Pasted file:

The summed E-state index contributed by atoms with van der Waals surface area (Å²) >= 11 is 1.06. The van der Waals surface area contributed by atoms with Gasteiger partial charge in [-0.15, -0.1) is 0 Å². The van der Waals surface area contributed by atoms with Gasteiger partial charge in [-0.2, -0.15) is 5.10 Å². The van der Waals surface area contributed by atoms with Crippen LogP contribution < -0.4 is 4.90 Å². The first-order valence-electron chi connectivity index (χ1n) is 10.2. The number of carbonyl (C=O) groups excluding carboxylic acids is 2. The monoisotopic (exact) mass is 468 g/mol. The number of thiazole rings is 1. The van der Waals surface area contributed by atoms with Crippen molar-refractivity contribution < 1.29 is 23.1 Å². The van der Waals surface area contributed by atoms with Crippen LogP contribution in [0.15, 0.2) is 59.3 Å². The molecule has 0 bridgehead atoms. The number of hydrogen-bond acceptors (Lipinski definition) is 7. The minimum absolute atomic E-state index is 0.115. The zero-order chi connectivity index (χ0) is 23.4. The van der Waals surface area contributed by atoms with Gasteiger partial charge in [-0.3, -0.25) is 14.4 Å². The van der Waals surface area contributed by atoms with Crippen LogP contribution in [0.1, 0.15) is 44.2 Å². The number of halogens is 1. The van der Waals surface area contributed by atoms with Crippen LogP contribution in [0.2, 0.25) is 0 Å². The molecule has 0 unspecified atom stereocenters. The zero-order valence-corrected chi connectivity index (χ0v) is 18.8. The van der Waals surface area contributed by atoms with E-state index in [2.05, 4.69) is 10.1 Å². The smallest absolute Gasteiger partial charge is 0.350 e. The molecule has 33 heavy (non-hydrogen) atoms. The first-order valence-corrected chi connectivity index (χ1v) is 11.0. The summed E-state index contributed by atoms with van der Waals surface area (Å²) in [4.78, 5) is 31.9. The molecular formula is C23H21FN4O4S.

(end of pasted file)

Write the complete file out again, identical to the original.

The summed E-state index contributed by atoms with van der Waals surface area (Å²) >= 11 is 1.06. The van der Waals surface area contributed by atoms with Gasteiger partial charge in [-0.15, -0.1) is 0 Å². The van der Waals surface area contributed by atoms with Gasteiger partial charge in [-0.2, -0.15) is 5.10 Å². The van der Waals surface area contributed by atoms with Crippen LogP contribution < -0.4 is 4.90 Å². The first-order valence-electron chi connectivity index (χ1n) is 10.2. The number of carbonyl (C=O) groups excluding carboxylic acids is 2. The monoisotopic (exact) mass is 468 g/mol. The number of thiazole rings is 1. The van der Waals surface area contributed by atoms with Crippen molar-refractivity contribution < 1.29 is 23.1 Å². The van der Waals surface area contributed by atoms with Crippen LogP contribution in [0.15, 0.2) is 59.3 Å². The molecule has 0 bridgehead atoms. The number of hydrogen-bond acceptors (Lipinski definition) is 7. The minimum absolute atomic E-state index is 0.115. The zero-order chi connectivity index (χ0) is 23.4. The van der Waals surface area contributed by atoms with Gasteiger partial charge in [-0.3, -0.25) is 14.4 Å². The van der Waals surface area contributed by atoms with Crippen LogP contribution in [0.1, 0.15) is 44.2 Å². The number of halogens is 1. The van der Waals surface area contributed by atoms with Crippen LogP contribution in [0.2, 0.25) is 0 Å². The molecule has 0 unspecified atom stereocenters. The zero-order valence-corrected chi connectivity index (χ0v) is 18.8. The van der Waals surface area contributed by atoms with E-state index in [2.05, 4.69) is 10.1 Å². The smallest absolute Gasteiger partial charge is 0.350 e. The molecule has 33 heavy (non-hydrogen) atoms. The first-order valence-corrected chi connectivity index (χ1v) is 11.0. The summed E-state index contributed by atoms with van der Waals surface area (Å²) in [4.78, 5) is 31.9. The molecular formula is C23H21FN4O4S.